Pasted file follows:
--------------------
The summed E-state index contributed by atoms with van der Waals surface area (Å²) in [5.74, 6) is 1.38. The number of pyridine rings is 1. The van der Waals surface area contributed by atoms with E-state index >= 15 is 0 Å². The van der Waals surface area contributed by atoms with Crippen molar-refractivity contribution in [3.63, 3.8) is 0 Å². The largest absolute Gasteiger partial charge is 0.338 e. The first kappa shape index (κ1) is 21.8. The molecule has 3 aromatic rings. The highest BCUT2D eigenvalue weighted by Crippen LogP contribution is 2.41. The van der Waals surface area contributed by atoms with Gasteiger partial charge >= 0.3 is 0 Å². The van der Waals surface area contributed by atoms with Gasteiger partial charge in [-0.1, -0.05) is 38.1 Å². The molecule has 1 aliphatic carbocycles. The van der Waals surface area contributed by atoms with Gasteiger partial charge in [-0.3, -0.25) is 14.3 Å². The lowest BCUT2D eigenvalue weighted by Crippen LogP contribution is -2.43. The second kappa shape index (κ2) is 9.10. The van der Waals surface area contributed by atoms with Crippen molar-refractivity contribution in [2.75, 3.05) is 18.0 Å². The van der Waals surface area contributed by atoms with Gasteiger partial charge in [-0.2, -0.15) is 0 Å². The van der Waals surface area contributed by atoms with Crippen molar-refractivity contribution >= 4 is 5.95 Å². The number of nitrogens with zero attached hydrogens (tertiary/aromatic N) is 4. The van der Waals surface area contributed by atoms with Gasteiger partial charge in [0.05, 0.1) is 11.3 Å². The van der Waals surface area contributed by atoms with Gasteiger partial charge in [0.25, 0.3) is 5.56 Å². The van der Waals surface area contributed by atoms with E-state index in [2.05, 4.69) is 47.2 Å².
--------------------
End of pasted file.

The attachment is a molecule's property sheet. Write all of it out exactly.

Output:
The summed E-state index contributed by atoms with van der Waals surface area (Å²) in [5.74, 6) is 1.38. The number of pyridine rings is 1. The van der Waals surface area contributed by atoms with E-state index >= 15 is 0 Å². The van der Waals surface area contributed by atoms with Crippen molar-refractivity contribution in [3.63, 3.8) is 0 Å². The largest absolute Gasteiger partial charge is 0.338 e. The first kappa shape index (κ1) is 21.8. The molecule has 3 aromatic rings. The highest BCUT2D eigenvalue weighted by Crippen LogP contribution is 2.41. The van der Waals surface area contributed by atoms with Gasteiger partial charge >= 0.3 is 0 Å². The van der Waals surface area contributed by atoms with Gasteiger partial charge in [-0.1, -0.05) is 38.1 Å². The molecule has 1 aliphatic carbocycles. The van der Waals surface area contributed by atoms with Gasteiger partial charge in [-0.3, -0.25) is 14.3 Å². The lowest BCUT2D eigenvalue weighted by Crippen LogP contribution is -2.43. The second kappa shape index (κ2) is 9.10. The van der Waals surface area contributed by atoms with Crippen molar-refractivity contribution in [2.75, 3.05) is 18.0 Å². The van der Waals surface area contributed by atoms with Gasteiger partial charge in [-0.2, -0.15) is 0 Å². The van der Waals surface area contributed by atoms with Crippen molar-refractivity contribution >= 4 is 5.95 Å². The number of nitrogens with zero attached hydrogens (tertiary/aromatic N) is 4. The van der Waals surface area contributed by atoms with Gasteiger partial charge in [0.05, 0.1) is 11.3 Å². The van der Waals surface area contributed by atoms with Gasteiger partial charge in [0.25, 0.3) is 5.56 Å². The van der Waals surface area contributed by atoms with E-state index in [2.05, 4.69) is 47.2 Å².